Retrieval practice is about recalling concepts, facts or events from memory. It’s different from “massed practice” which is about repeating something rapidly and single-mindedly to try to commit it to memory. This is also known as the “testing effect” or the retrieval-practice effect. Generally, taking a quiz is much more effective in reinforcing your learning than re-reading materials. [In the book / full Make It Stick summary, we also share relevant studies that prove this effect].
The key is to use testing as a tool to retrieve learning from memory, rather than a dipstick or a form of judgement of how much someone knows.
• As you learn something, pause occasionally and ask yourself what you’ve learned and how they relate to what you know.
• Instead of rereading materials, use quizzes (self-testing or a third-party test) to retrieve knowledge and skill from memory.
• Set aside time to quiz yourself regularly on past and new materials on a topic you wish to master. Remember to check your answers and so you can correct your mistakes.
USE SPACING, INTERLEAVING, VARIATION
These are 3 related ingredients that can make your retrieval practice more effortful and effective. The key is to mix things up and vary them, so you break mindless repetition, and simulate retrieval in a way that’s similar to the random and varied nature of real-life challenges. In the book / full summary, we explain in greater detail why this works how you can apply it in real-life learning.
• Spaced practice means spreading out your retrieval sessions with a meaningful time-gap between practice sessions.
• Interleaved practice means alternating topics or deliberately leaving regular blanks or intervals between practices. This is more effective than focusing on the same problem or topic for an extended period of time.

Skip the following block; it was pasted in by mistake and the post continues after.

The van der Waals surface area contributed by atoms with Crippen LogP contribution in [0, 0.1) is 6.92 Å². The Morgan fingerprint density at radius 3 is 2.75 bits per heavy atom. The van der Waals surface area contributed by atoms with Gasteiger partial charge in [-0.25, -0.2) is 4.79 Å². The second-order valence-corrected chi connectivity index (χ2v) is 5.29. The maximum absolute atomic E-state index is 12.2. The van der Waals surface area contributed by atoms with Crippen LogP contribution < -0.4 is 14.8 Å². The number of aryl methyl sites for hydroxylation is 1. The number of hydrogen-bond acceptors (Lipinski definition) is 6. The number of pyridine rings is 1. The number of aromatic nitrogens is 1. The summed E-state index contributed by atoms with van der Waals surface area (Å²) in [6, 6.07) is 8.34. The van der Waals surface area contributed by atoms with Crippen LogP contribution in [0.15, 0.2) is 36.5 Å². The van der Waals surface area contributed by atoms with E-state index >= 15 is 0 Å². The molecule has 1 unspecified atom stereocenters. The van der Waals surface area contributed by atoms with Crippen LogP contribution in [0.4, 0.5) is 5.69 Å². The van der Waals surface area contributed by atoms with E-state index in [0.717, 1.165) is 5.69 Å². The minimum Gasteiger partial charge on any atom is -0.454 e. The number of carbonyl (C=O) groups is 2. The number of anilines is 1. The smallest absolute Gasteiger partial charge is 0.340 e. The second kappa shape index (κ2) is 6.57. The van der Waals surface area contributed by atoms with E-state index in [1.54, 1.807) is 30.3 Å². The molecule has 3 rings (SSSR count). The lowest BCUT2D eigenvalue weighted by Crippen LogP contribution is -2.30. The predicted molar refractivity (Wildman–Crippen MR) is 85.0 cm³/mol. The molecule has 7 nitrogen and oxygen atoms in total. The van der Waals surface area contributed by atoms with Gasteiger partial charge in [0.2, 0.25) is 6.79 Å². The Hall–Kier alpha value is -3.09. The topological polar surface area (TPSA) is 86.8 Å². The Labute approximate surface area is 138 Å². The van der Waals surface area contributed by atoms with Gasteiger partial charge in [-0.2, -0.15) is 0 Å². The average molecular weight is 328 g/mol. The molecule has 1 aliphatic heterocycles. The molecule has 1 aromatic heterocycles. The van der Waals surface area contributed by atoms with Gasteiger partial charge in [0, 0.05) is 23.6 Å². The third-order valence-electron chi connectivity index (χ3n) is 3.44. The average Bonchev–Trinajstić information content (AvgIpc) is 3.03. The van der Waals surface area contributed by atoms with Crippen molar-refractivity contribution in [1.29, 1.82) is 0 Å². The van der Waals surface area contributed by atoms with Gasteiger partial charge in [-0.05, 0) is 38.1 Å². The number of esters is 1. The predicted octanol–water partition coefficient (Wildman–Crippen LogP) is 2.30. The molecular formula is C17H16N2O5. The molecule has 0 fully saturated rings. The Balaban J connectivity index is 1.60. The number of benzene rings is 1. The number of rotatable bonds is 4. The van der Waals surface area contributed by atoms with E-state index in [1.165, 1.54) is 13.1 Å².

• Variation. Rather than repeat the same retrieval practice every time, vary the type and context of your retrievals.o Similar to interleaving, variation enhances your ability to compare similarities and differences across various scenarios, and to integrate related ideas and/or skills into meaningful schemas or mental models for better solutions.
OTHER LEARNING STRATEGIES
Here’s an overview of other effective learning strategies/principles:
• Effortful learning. It’s a myth that great learning should be fast and easy. Learning is actually deeper and longer-lasting when it’s more difficult and effortful, as it helps to reconsolidate memory, create mental models and increase brain neural connections.
• Learning Structures, not Learning Styles. Rather than focus on your preferred learning styles (e.g. visual vs auditory learning), it’s more effective to focus on building learning structures or mental models of how you learn.
• Avoid Illusions of Knowing. We are generally poor judges of what we know and don’t know.
Understand our brain’s natural biases and illusions, and use “calibration” to objectively evaluate your learning.
• You can also use other proven strategies like generation, reflection and mnemonic devices to enhance and deepen your learning.
Other Details in “Make It Stick”
The responsibility for lifelong learning fundamentally rests with each of us. Whether you are a learner, trainer and/or educator, it’s up to you to apply and tailor the tips and strategies to suit your goals and circumstances.
Do get a copy of the book for more details of learning research and examples, get our Make It Stick summary bundle for an overview of the various ideas and tips, or check out more resources at https://makeitstick.net.
Learn more effectively to shape your abilities and improve your performance!